How We Talk About Energy

Unfortunately, I have absolutely no idea how to shut down the massive oil leak currently taking place in the Gulf of Mexico. Nor do I have any ideas about how to clean it up or to mitigate the harm done by the oil already in the water. What's really needed are specifics, and political pundits are ill-positioned to offer them (my colleagues have suggested military expertise should be brought to bear). What I can say is that the politics of this disaster reflect, in part, a series of short-sighted decisions on the part of key progressive leaders.

In principle, after all, a disaster of this magnitude should be a boon to progressives and progressive policy. Think back to the gasoline price spikes of 2008, and you'll recall the right's mantra of "drill, baby, drill" and Barack Obama's thoughtful counterpoint about the need to find alternative sources of energy. The right thought it had a winning issue on this front. Had Obama stuck it out as a drilling skeptic, he'd be looking mighty vindicated today. Instead, the administration chose to offer expanded offshore drilling as a preemptive concession to the right in exchange for nothing in particular. This was supposed to shore up Obama's political standing and demonstrate his reasonableness, but in the present context, it's made it difficult to seize advantage of what could be a moment of opportunity.

Looking further back, however, the drive to embrace drilling itself reflects the problematic nature of arguments about "energy independence" or "energy security."

Pollsters and messaging gurus tasked with thinking about climate change have long noted that the public displays a limited enthusiasm for environmental arguments and a great deal of enthusiasm for nationalism. This has resulted in an upsurge in efforts to define the climate crisis as a national-security problem. There's some truth to this idea, but it's also open to misuse of various forms. Trying to secure support for a clean-energy agenda by playing to anti-Iran sentiment, for example, practically invites the counterargument that we should be drilling more oil and mining more coal at home.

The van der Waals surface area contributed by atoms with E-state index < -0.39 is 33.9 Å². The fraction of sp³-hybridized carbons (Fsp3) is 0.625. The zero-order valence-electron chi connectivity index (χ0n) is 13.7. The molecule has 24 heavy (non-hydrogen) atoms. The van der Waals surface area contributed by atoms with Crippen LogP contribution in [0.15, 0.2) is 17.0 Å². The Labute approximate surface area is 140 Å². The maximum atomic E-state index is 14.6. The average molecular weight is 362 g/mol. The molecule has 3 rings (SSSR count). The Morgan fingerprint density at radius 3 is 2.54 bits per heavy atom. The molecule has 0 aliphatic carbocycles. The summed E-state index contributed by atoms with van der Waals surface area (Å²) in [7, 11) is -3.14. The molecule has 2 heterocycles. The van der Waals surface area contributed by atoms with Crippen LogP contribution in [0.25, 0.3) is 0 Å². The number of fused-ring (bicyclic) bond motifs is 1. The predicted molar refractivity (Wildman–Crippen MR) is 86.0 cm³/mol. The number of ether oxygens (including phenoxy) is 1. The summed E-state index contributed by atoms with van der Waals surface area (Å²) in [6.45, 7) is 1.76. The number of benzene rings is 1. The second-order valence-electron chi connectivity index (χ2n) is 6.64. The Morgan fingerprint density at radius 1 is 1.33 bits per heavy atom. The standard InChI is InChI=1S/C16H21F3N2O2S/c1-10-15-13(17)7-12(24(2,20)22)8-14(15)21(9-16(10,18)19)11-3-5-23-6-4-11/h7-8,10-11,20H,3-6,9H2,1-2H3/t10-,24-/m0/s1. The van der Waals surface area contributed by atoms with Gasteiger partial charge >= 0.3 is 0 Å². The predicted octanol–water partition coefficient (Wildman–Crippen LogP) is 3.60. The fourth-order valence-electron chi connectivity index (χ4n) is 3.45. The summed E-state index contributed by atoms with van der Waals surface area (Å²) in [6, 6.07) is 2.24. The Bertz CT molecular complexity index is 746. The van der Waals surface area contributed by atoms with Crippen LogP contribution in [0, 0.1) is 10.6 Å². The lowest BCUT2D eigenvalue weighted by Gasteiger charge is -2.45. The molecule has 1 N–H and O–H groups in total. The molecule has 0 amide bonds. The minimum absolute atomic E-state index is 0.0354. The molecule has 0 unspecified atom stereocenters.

The Gulf disaster reminds us that homegrown dirty energy is no better than dirty energy imported from abroad. Indeed, in many ways it's worse. Greenhouse-gas emissions affect the whole world, but the fossil fuels that are its leading cause have any number of deleterious effects on the environment. Many of these are pretty localized. Last week, Pam Casey reported for the West Virginia State Journal that "mountaintop mining and extraction of natural gas from the Marcellus Shale have placed two West Virginia rivers, the Gauley and the Monongahela, on the 2010 list of most endangered rivers." And, of course, sometimes wells go badly awry, leaving first your ocean and then your coastline coated in oil, killing wildlife, ruining beaches and fisheries, and costing billions to clean.

Once you consider the costs of extraction, depending on energy supplies from faraway sounds like a pretty good idea. Let someone else poison his country while you get to enjoy the finished products someplace not ruined by fossil fuels.

Meanwhile, the benefits of energy independence are actually a bit hard to find. The price of commodities is determined on a global marketplace regardless of how close you happen to be to the source. What's more, fossil-fuel exporters are actually much more dependent on global trade than are their customers. If Saudi Arabia decided to stop selling oil, for example, that would be very bad for the United States but actually much worse for Saudi Arabia, which would be faced with bankruptcy and economic collapse.

That said, I don't begrudge people for engaging in the occasional spat of misleading rhetoric. Practical politics isn't a seminar discussion -- sometimes to motivate people to do the right, effective leaders say things that don?t hold up to logical scrutiny. But from the news this week -- from the Gulf oil slick to Lindsey Graham bailing from his own climate bill -- it's clear that we've reached something of a political dead end on climate issues. Progressives are going to have to start over again from scratch with our arguments. And there are actually some real signs that the public does support action to curb climate change; it's just confused about what kinds of remedies would actually work. The public looks kindly on various types of subsidies and mandates but opposes the sort of carbon caps or prices that would be most effective.

They say that desperate times call for desperate measures, so maybe it?s time to try the truth: America desperately needs to start consuming less coal and oil -- the place of origin is completely irrelevant.

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